Presentation on theme: "Mapping uncharted territory: identifying organisational subcultures and their orientations in a post- merger higher educational institution Balázs HEIDRICH,"— Presentation transcript:
Mapping uncharted territory: identifying organisational subcultures and their orientations in a post- merger higher educational institution Balázs HEIDRICH, Ph.D, Budapest Business School, Hungary firstname.lastname@example.org Nick CHANDLER, Budapest Business School, Hungary email@example.com NATIONAL AND REGIONAL ECONOMICS VIII Herľany, October 13th – 15th October 2010
The free market economy in education Global market of international student Performance benchmarks Rankings Decreased state funding Academic capitalism Entrepreneurial learning Employability
Organisational culture in Hungarian HEIs National culture (e.g. UAI 82, Hofstede, 2005) History – changes since 1989 academic capitalism (Slaughter and Rhoades, 2004). Post-merger: increased complexity; subcultures Strong culture – traditions, long tenure.
Assessing the orientation and mapping a HEI culture Perspective: Integration (unitarist) Differentiation (pluralist) Fragmentation (anarchist) A multi-perspective approach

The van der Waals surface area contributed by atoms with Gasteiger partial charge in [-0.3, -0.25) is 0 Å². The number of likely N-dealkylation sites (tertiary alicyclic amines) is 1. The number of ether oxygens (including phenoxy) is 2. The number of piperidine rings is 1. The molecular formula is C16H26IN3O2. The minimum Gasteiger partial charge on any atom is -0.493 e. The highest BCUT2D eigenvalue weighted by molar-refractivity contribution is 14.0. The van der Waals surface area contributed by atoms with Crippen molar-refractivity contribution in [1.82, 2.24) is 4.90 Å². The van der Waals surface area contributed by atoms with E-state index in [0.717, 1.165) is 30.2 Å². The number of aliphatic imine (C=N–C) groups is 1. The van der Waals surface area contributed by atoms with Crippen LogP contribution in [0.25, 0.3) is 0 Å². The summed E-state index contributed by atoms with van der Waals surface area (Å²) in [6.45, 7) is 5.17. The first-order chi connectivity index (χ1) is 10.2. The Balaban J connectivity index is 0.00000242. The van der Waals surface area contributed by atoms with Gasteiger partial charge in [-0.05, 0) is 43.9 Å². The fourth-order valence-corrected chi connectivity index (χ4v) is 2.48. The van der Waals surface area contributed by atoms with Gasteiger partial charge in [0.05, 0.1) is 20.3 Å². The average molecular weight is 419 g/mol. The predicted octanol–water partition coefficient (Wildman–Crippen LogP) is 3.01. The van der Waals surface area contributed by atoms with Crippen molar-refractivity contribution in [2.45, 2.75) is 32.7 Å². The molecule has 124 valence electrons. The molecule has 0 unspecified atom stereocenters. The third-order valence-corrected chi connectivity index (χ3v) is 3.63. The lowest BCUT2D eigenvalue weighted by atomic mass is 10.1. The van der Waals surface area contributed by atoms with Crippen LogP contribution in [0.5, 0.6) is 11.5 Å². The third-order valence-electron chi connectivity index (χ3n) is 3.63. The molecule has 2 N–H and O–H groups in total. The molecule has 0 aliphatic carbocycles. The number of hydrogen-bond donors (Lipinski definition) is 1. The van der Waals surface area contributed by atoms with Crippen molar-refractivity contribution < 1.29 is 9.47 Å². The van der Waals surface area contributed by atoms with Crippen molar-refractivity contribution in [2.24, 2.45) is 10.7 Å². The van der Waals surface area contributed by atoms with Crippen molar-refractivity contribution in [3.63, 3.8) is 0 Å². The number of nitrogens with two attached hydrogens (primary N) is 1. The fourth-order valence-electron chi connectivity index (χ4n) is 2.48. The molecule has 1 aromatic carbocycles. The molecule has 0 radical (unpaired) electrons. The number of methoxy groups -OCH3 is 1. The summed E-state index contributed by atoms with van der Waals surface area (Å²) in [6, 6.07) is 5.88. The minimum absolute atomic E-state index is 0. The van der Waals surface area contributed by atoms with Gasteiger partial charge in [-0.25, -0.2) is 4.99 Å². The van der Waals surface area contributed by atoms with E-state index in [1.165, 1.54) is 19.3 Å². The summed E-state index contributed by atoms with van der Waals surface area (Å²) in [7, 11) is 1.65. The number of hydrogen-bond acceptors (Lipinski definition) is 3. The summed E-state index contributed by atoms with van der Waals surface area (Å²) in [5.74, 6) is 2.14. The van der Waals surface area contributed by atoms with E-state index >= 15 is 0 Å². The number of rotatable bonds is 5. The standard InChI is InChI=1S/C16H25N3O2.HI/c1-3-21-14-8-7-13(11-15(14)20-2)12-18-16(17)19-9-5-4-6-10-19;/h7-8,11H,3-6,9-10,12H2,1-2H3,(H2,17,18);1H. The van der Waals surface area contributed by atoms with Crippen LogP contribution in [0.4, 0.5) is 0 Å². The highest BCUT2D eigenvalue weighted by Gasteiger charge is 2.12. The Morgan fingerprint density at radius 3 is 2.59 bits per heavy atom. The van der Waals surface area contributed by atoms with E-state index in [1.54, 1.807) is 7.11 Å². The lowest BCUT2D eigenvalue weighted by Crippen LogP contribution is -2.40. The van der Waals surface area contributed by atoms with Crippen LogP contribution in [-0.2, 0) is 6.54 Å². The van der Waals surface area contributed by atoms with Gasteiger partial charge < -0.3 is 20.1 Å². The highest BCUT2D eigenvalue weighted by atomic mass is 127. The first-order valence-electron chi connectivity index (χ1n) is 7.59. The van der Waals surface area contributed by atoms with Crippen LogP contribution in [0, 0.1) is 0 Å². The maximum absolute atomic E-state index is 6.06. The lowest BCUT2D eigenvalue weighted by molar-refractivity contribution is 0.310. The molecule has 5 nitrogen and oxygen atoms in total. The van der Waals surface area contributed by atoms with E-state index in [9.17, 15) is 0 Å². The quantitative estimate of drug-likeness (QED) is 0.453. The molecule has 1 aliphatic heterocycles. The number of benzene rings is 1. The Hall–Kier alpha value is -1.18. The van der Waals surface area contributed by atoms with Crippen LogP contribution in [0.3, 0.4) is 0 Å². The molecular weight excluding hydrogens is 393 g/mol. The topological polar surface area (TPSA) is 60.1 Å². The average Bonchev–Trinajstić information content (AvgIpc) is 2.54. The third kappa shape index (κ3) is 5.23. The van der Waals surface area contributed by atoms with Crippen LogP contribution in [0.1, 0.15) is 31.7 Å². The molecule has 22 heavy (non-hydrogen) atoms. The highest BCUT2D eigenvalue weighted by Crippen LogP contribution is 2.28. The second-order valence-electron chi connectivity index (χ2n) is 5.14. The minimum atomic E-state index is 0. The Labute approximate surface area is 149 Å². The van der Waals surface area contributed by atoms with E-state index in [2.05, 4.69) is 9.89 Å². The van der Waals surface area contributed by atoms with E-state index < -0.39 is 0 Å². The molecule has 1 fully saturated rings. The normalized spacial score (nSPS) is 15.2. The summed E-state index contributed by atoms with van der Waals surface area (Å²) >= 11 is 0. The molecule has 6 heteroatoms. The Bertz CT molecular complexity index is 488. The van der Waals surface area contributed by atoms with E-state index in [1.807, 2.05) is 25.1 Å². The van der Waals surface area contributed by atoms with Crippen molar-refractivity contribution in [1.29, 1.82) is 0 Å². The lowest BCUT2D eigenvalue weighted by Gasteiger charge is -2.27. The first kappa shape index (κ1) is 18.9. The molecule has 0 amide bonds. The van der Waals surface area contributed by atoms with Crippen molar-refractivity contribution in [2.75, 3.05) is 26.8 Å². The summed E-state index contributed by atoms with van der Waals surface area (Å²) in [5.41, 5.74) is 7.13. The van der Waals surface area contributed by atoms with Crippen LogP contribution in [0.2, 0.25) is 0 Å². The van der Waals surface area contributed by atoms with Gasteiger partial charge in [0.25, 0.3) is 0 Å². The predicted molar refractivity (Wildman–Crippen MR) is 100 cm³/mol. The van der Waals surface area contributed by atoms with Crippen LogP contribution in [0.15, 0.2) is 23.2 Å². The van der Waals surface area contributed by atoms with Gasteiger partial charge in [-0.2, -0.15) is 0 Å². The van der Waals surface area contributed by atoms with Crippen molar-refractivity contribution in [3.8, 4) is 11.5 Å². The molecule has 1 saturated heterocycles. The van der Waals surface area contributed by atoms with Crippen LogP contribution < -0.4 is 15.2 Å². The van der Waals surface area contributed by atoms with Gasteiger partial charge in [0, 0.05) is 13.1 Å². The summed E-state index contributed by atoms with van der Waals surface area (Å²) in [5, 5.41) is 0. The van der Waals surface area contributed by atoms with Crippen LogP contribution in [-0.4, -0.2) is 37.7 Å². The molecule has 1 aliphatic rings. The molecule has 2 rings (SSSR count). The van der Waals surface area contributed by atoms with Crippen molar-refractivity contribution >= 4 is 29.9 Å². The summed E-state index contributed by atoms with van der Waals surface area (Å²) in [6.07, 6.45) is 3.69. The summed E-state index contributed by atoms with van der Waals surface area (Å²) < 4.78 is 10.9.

Assessing the orientation and mapping a HEI culture Quantitative: Competing values framework – OCAI (Quinn and Cameron, 1999): - Clan Adhocracy Hierarchy Market
Assessing the orientation and mapping a HEI culture Quantitative: A means to map out dominant culture, degree of unity, subcultures, fragmentation (ambiguity / uncertainty) Mapping organisational culture – cluster analysis (dendogram) to indicate shared values and perceptions Factors for consideration: Tenure, Age, Gender, Occupation, Discipline, Location, Specialization
Assessing the orientation and mapping a HEI culture Qualitative: - Interviews – assessing values, beliefs and assumptions as well as other reasons for formation of subcultures e.g. informal groups Concept mapping – market-orientation, subcultures, effectiveness Cognitive mapping – what is the key orientation for the Budapest Business School? How do we get there? What is the effect of culture on achieving this?
Thank you for your attention Nick CHANDLER, Budapest Business School, Hungary firstname.lastname@example.org
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